Is it possible to make compost in a bucket? Perhaps you've heard the minimum size for a backyard compost pile is a square yard (.8 sq. m.) and you've held off making this organic soil amendment due to space limitations. While this is true, there are two methods for decomposing kitchen scraps in a space as small as a five gallon bucket.
How to Make a Compost Bucket
The first method uses vermiculture, which is commonly referred to as worm farming. This term can be a bit misleading as it implies the purpose of vermiculture is to produce more worms. While that does happen, the main benefit of worm farming is to make vermicompost.
Vermicompost is worm castings or the bodily waste which worms produce when they consume kitchen scraps. A balance of brown and green components is needed to make vermicompost. Red wrigglers (Eisenia fetida) are the worms of choice for composting in a bucket and they are readily available from online retailers.
Gardeners can easily make their own vermiculture bucket composter with two 5 gallon buckets, a tight-fitting lid, and a drill. Start by drilling 10 to 15 holes in the bottom of one of the buckets. This facilitates drainage and keeps the composting materials from becoming too soggy.
Next, drill an additional 15 to 20 holes in the side of the same bucket in which you drilled the bottom holes. Then, drill 10 to 15 holes in the lid. Nest the drilled bucket inside the undrilled bucket to catch the drainage. This liquid can be poured out every few days and used to fertilize plants in the garden.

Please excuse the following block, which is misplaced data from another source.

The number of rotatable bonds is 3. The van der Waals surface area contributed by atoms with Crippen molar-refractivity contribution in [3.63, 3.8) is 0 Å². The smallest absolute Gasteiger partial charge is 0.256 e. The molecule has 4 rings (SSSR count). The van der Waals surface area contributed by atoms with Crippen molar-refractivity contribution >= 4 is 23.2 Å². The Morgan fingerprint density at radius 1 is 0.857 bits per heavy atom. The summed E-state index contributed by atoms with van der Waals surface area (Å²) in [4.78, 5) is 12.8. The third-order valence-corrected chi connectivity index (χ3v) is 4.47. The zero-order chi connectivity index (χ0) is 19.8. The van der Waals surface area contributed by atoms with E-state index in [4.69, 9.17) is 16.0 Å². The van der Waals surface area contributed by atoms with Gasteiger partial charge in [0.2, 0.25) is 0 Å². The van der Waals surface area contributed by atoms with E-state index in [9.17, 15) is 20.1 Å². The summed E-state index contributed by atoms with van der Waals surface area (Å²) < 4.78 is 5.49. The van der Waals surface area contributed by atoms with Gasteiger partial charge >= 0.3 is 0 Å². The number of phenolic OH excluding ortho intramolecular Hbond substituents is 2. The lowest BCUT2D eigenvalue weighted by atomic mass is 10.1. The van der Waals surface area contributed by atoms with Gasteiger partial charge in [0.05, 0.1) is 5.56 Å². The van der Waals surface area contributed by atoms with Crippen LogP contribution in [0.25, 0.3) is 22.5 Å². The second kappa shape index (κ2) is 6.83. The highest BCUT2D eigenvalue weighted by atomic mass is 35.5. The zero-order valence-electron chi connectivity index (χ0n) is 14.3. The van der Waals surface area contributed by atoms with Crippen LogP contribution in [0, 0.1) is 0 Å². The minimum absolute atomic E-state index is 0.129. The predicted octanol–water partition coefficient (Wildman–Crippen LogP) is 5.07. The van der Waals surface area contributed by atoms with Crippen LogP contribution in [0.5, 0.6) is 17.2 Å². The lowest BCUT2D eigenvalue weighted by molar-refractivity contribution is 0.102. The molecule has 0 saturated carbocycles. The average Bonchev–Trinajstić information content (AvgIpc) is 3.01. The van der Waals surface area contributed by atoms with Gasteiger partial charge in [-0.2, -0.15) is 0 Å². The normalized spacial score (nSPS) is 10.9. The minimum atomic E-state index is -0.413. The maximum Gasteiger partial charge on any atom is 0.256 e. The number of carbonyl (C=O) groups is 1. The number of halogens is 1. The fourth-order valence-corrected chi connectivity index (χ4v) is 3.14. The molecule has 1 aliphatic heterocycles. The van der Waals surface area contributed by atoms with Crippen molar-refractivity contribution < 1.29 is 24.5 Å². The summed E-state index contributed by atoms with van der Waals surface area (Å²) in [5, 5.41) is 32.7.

If desired, a piece of mesh fabric, window screen, or a coir disk can be placed in the bottom of the drilled bucket to prevent the drainage holes from clogging. Bedding materials (brown components) are placed on top of this screen and then layered with kitchen scraps. It's best to avoid garlic and onions as these have anti-bacterial properties.
Finally, add the worms and replace the lid. Gently turn or agitate the bucket every few days to add oxygen. You may wish to start a second system as it can take several months to make garden-ready compost.
Anaerobic 5-Gallon Bucket Compost
The second method is Bokashi composting. Developed in Japan by Dr. Teuro Higa, this method uses anaerobic decomposition to ferment kitchen scraps in a sealed bucket. This is the fastest method of composting, but it does produce a yeast or vinegar type odor.
In addition to vegetable and fruit scraps, this method can be used to decompose meat, bones, and dairy products. Maintaining a balanced carbon-nitrogen (greens and browns) ratio is not necessary, but specific microbes are needed for Bokashi composting. These are available on the internet.
Bokashi bucket composting requires an airtight system, so holes are only drilled in the bottom of the bucket. The drilled bucket is nested inside the undrilled bucket and the lid must fit tightly. A plate or circle of plastic can be placed on top of the organic material to prevent oxygen from permeating the fermentation zone.
A scoop of microbes are sprinkled on the mix each time kitchen scraps are added. Once the bucket is full, it should not be disturbed as this introduces oxygen. It takes about a week to complete the fermentation process. The fermented organic matter is then mixed with soil to finish the composting process.
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Laura Miller has been gardening all her life. Holding a degree in Biology, Nutrition, and Agriculture, Laura's area of expertise is vegetables, herbs, and all things edible. She lives in Ohio.
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